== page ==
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As Beijing faces a new coronavirus outbreak, a book by Chinese author Fang Fang gains in relevance. She chronicled her life during the Wuhan lockdown, issuing praise for front-line workers and criticism for authorities.
As the Chinese capital Beijing sees a fresh coronavirus outbreak, a blog diary by popular Chinese author Fang Fang detailing the emergence of the pandemic in Wuhan has additional relevance. Published in English in May, and now in German, Wuhan Diary is a riveting and often impassioned chronicle of a Chinese city in the midst of a pandemic.
Fang Fang's daily blog posts on the Chinese social media site Weibo were not only widely read due to the coronavirus crisis in Wuhan: Even before January 25, when the global pandemic began in the city, she had amassed 3.5 million followers.
The author of screenplays, stories and novels is one of China's best-known writers who has long chronicled her home city of Wuhan. She was editor-in-chief of a popular magazine and chairwoman of the writers' association of Hubei province. Fang Fang received China's top Lu Xun literary award in 2010, while three of her novels have been translated into French. She also has ties to Germany: Most of her novel Ants on a Knife Edge was written in 2009 during a 2-month stay in Dresden.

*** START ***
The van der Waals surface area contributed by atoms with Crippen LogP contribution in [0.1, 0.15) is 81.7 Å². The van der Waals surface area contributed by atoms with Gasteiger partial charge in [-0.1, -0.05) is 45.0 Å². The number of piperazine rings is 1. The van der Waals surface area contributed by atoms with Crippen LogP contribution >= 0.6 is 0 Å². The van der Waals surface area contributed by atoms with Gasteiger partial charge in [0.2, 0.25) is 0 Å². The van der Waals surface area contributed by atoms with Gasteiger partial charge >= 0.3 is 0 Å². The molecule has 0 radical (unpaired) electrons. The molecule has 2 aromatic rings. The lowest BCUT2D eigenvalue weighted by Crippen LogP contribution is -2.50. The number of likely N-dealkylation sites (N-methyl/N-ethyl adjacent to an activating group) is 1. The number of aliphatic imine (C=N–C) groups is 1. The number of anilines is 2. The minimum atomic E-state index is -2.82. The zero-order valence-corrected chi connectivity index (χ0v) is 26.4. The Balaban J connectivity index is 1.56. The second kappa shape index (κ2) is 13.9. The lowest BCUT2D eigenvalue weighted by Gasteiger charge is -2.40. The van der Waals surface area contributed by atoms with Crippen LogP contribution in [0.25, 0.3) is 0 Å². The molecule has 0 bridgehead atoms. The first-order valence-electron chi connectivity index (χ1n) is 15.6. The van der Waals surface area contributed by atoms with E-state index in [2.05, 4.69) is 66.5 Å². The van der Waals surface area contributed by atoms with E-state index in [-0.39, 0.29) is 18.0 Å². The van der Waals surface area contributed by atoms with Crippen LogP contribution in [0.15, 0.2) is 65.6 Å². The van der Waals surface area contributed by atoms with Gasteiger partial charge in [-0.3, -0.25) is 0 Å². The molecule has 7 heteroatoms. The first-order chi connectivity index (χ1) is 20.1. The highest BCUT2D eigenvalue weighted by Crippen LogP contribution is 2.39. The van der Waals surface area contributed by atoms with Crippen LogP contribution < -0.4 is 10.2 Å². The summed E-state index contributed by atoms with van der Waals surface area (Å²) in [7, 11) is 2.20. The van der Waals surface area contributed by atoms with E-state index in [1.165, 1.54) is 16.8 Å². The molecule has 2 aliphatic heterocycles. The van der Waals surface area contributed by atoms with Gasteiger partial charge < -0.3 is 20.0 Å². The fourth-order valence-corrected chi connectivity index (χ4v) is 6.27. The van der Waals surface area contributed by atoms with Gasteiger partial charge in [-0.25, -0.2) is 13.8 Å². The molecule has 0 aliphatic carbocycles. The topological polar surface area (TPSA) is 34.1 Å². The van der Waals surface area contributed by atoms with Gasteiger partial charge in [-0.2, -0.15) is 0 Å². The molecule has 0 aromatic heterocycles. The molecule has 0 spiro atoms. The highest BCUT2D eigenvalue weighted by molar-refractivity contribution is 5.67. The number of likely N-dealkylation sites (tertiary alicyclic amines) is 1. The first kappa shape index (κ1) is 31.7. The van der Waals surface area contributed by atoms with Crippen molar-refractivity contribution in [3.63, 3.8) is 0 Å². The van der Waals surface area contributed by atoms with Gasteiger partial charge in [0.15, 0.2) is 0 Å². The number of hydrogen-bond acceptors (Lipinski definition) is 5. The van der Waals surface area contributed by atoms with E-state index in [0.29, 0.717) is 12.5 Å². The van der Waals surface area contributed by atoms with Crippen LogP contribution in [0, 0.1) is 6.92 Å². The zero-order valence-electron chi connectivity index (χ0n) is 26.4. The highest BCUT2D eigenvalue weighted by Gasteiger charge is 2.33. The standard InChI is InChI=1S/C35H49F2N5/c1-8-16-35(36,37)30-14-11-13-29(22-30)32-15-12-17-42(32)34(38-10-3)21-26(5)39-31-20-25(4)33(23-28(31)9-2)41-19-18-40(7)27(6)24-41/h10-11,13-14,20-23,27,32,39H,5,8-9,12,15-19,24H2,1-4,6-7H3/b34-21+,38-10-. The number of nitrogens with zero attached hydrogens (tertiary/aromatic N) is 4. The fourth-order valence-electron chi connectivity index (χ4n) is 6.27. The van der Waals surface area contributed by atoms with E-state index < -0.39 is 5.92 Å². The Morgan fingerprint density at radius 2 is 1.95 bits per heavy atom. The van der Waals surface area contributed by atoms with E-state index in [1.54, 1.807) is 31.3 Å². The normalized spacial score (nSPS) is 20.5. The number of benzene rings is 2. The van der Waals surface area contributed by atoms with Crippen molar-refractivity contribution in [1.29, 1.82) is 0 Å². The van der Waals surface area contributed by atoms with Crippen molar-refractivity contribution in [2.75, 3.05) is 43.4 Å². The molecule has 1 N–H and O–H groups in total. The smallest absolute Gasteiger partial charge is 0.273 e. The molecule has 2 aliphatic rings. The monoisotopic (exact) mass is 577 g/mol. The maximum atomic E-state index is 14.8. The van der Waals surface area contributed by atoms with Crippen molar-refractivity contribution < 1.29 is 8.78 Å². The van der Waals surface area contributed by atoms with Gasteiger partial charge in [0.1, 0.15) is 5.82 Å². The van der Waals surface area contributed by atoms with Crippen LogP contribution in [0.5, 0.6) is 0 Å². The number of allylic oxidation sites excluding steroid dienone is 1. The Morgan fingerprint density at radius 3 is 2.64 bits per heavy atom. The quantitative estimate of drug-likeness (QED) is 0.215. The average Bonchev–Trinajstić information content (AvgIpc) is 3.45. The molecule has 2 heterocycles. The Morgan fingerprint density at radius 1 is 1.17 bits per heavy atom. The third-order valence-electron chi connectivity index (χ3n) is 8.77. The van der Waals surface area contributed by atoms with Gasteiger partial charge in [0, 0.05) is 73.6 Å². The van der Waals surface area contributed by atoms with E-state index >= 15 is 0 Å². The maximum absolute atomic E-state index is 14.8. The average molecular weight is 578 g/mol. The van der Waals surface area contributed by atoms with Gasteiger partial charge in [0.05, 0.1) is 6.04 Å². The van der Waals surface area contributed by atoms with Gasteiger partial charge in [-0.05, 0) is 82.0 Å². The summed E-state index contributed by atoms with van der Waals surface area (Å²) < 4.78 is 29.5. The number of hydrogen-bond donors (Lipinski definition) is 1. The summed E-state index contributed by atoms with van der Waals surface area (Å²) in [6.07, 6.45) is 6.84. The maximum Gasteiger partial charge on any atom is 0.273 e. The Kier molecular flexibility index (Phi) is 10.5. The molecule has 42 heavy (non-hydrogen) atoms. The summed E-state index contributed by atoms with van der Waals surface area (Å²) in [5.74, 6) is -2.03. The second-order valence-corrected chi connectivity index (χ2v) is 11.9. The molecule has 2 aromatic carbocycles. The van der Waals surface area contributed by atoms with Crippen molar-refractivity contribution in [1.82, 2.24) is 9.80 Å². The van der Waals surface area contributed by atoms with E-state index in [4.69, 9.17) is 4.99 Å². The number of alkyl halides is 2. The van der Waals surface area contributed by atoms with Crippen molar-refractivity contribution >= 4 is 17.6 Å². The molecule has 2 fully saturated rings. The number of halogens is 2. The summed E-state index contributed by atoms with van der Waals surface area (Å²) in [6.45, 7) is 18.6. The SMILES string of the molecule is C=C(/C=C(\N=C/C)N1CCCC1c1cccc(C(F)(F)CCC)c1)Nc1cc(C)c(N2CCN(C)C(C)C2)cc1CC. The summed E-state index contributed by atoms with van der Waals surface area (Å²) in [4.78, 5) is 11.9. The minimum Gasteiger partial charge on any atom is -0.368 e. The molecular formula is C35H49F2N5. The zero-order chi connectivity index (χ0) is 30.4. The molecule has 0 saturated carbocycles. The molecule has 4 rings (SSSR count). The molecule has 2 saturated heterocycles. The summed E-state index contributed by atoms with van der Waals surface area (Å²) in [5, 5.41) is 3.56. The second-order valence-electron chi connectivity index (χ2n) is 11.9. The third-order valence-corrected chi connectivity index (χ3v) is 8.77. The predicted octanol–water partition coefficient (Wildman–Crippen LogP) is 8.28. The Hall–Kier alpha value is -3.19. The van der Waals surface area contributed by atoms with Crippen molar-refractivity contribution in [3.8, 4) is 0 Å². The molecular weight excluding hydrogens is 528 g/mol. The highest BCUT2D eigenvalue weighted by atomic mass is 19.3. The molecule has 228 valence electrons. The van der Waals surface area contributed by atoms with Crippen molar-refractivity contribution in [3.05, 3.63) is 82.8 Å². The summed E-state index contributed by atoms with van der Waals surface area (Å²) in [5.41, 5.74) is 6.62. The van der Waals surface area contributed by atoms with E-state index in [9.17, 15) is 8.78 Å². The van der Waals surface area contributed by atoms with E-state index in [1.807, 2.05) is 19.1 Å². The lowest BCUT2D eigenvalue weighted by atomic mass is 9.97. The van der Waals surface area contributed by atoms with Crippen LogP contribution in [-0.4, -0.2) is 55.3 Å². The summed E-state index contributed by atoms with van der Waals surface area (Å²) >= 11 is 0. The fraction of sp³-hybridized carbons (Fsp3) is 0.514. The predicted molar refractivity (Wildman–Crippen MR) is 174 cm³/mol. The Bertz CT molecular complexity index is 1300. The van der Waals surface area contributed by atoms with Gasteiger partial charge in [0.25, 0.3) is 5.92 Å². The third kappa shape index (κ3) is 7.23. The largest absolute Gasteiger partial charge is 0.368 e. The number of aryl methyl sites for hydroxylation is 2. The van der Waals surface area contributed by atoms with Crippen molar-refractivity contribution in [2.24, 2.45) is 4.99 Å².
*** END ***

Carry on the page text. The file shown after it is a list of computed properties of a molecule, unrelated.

Quarantined in Wuhan
Fang Fang has lived in Wuhan, a city on China's longest river, the Yangtze, since the age of two. Nine million people live in the capital of the central Chinese province Hubei, though the number typically expands in the lead-up to Chinese New Year in late January as people return home to visit their families.
This year, however, the city canceled the Lunar New Year festivities as the coronavirus epidemic hit.
Fang Fang's daughter had come home from Japan on January 22. The next day, the city was completely sealed off. The quarantined writer and her daughter spent the New Year apart, with Fang Fang and her dog remaining in her apartment in a residential complex of the Artists' and Writers' Association.
On January 22, Wuhan's Hankou train station was still packed — a day later, all trains services were suspended
Harsh criticism, despite censorship
"I have no idea whether this entry will reach the readers," the 65-year-old author wrote in her first post in her blog on January 25 after the lockdown. In China it is not uncommon for individual blog posts to be blocked — or not published at all.
She published about 60 entries over two months, the last one on March 24. Posting her thoughts and observations daily at midnight, Fang Fang wanted everyone to know what was really going on in Wuhan. She wrote poignantly about feelings of panic, fear, tension and helplessness, especially in the early days of the lockdown.
Fang Fang also reported about the indignation she felt during the first news conference held by the Hubei provincial government, which did not explain why it did nothing during the first 20 days of the outbreak to stop the spread of the virus.